Online Casinos, Gambling, Poker and Sports Betting Magazine


Real Time Gaming: Michael Staw

This month GOM asks some tough questions to casino software providers Real Time Gaming, regarding the disappearance of some of their operators. Michael Staw answers what players want to know to put their minds and their wallets at ease.

GOM: You recently had to shut down two of your casino licensees ( and because they were not paying their players. I was wondering if you could go into some detail as to what happened, and what action real time gaming took in order to intervene on the player’s behalf.

Staw: That is correct, we did have to shut down some licensees because of non-payment to the players. First of all what we did was we noticed that they were not paying their players, then we shut them down.

I want to be clear on that because in effect the situation was not paying and then the shut down, not the other way round. It did not happen that we shut them down and then, because they had no casino left they didn’t pay their players. We would not put the players at risk like that, it would not be a fair position for us to put the players in. When it became clear to us that these operations either could not, or had no intention of paying their players we step in and took away their ability to accept deposits from players. Since that time we have instituted a complaint form on our website where players can make claims for payouts that they were denied by those operations being out of business. We are working with either the former owners or with other operators to get those debts covered and satisfy the players. What we’ve done to try to eliminate this in future is institute new polices with regard to cash reserves that are required by operators. We are monitoring the operators more closely to make sure these things don’t happen again.

GOM: Who bills the client, who pays the client, and were are the cash reserves held?

Staw: The billing of the Client and internal finances between licensees and licensors I am not at liberty to discuss.

The responsibility of the payout to the customer is that of the operator himself, RTG is not involved with the processing of the licensees money in any way. RTG does not receive the credit card deposit, RTG does not send the credit cards deposits to the licensee RTG is not responsible for handling the money to pay the player. The players are either paid directly by the licensee, or in some cases licensees use third party payout services; some of which have been designed just for this purpose.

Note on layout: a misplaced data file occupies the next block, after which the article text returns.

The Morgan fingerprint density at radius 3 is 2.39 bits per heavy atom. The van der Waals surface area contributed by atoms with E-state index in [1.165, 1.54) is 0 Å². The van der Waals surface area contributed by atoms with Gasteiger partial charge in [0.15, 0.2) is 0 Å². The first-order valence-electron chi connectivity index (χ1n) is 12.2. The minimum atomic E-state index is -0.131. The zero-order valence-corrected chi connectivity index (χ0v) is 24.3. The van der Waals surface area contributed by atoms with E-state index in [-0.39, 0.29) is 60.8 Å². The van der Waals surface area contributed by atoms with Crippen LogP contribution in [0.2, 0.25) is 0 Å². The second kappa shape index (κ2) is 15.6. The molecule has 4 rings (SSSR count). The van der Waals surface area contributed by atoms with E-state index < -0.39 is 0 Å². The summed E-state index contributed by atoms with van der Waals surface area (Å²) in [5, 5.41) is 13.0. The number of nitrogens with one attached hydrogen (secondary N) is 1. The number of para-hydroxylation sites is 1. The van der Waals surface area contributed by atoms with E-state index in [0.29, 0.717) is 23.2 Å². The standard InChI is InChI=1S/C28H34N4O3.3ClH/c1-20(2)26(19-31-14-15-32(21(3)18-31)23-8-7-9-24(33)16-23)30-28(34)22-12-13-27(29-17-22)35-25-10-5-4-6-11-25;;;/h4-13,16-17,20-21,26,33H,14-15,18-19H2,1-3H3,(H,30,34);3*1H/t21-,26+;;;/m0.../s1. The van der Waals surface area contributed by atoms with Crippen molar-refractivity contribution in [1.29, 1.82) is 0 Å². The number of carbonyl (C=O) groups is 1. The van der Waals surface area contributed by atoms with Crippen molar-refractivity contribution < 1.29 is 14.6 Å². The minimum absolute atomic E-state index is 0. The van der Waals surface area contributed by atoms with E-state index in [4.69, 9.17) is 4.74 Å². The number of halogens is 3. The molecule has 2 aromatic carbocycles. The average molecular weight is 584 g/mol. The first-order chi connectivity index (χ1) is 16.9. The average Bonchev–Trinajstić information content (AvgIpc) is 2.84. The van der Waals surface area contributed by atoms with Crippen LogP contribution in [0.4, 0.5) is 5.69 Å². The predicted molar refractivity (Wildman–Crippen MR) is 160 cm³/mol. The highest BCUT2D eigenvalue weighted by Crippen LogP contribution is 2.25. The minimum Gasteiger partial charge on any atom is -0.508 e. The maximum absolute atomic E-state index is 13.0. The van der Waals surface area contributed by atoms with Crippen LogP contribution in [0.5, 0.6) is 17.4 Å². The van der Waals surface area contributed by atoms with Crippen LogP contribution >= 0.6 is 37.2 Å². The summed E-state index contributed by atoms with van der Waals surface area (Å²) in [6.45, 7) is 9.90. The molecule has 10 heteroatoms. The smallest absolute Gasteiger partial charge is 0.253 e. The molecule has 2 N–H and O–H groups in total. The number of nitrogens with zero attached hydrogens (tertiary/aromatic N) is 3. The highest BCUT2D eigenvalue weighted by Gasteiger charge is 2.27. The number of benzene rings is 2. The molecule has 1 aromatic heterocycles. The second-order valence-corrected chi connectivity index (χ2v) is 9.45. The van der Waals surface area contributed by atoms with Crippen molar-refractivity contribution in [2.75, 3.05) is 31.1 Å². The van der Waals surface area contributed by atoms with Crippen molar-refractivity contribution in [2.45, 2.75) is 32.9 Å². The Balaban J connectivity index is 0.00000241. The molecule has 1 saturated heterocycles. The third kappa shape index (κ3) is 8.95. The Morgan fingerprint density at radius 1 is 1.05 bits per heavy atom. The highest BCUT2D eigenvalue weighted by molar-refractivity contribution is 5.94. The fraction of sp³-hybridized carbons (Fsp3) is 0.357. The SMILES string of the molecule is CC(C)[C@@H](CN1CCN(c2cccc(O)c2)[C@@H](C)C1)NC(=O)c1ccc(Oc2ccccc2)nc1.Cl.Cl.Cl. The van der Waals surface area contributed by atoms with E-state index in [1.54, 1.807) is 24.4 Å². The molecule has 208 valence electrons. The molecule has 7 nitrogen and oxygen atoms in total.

GOM: What is the vetting process used by RTG when accepting new licensees and why did it fail?

Staw: What I can tell you extensively about is the vetting process that we have going forward. We have instituted a new set of requirements to make sure that new licensees will be well funded and these requirements include funding or insurance they provide for guarantees by the operator. In case of default there is mechanisms to pay the players. This is something we are taking very seriously and we are trying to make sure it does not happen again. In the past the process was done through holding rolling reserve but the problem with that is that the rolling reserve can become inadequate when there are large charge backs. The mechanism that we had before, although it was well intentioned and it seemed to have enough money in it to pay the reserves to pay the players, caused problems when there are large charge backs. We have modified those formulas to better the situation.

GOM: If there is outstanding debt to the player at the end of this process is RTG going to fulfill that obligation?

Staw: RTG is going to continue to work for solutions for the player -that’s really the best statement I can make.

GOM: Why is it that several RTG’s licensees have this unique problem where other software vendor’s licensees are not necessarily getting hit with the charge backs and rolling reserve problem that your clients had?

Staw: That’s a very good question. The primary factor in these licensees going down was with the failure of one of the credit cards processors. The problem with this company was that we were the first software vendor to incorporate their credit card processing. So when they went under, only our licensees where hit, and there were a number of licensees who had a very high balance that was held by the processor that never got paid to them. This really started the snowball effect since they were already tight on cash because they never received the player deposits.

GOM: What process do you have implemented so you don’t have this problem again?

Staw: Okay, first of all we have worked with the credit card companies to set aside a reserve fund to assign a certain portion of the rolling reserve. The second thing is that our licensee casino’s now use more than one credit card processor so that they don’t have all their eggs in one basket.

GOM: Tell me how should players with concerns contact you?

Staw: There is a section on the web site called, which has a dispute form as well a contact email. They should use that. We will soon be enhancing that web site with more communication features.
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